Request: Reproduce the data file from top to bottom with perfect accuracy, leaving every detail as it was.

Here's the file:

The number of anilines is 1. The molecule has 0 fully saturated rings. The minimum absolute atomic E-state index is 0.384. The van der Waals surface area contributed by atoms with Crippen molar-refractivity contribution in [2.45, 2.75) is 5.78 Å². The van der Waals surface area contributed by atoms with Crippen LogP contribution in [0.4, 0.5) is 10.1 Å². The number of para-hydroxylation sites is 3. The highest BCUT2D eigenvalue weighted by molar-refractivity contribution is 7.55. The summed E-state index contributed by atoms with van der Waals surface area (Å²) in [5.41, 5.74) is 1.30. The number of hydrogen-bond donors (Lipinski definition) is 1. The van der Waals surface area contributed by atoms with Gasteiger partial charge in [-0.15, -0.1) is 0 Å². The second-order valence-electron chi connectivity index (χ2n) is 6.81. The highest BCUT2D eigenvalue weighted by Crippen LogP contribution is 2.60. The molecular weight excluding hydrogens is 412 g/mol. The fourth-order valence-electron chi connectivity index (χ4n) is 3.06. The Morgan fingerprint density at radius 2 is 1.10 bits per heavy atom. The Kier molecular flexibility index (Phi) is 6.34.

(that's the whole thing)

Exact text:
The number of anilines is 1. The molecule has 0 fully saturated rings. The minimum absolute atomic E-state index is 0.384. The van der Waals surface area contributed by atoms with Crippen molar-refractivity contribution in [2.45, 2.75) is 5.78 Å². The van der Waals surface area contributed by atoms with Crippen LogP contribution in [0.4, 0.5) is 10.1 Å². The number of para-hydroxylation sites is 3. The highest BCUT2D eigenvalue weighted by molar-refractivity contribution is 7.55. The summed E-state index contributed by atoms with van der Waals surface area (Å²) in [5.41, 5.74) is 1.30. The number of hydrogen-bond donors (Lipinski definition) is 1. The van der Waals surface area contributed by atoms with Gasteiger partial charge in [-0.15, -0.1) is 0 Å². The second-order valence-electron chi connectivity index (χ2n) is 6.81. The highest BCUT2D eigenvalue weighted by Crippen LogP contribution is 2.60. The molecular weight excluding hydrogens is 412 g/mol. The fourth-order valence-electron chi connectivity index (χ4n) is 3.06. The Morgan fingerprint density at radius 2 is 1.10 bits per heavy atom. The Kier molecular flexibility index (Phi) is 6.34.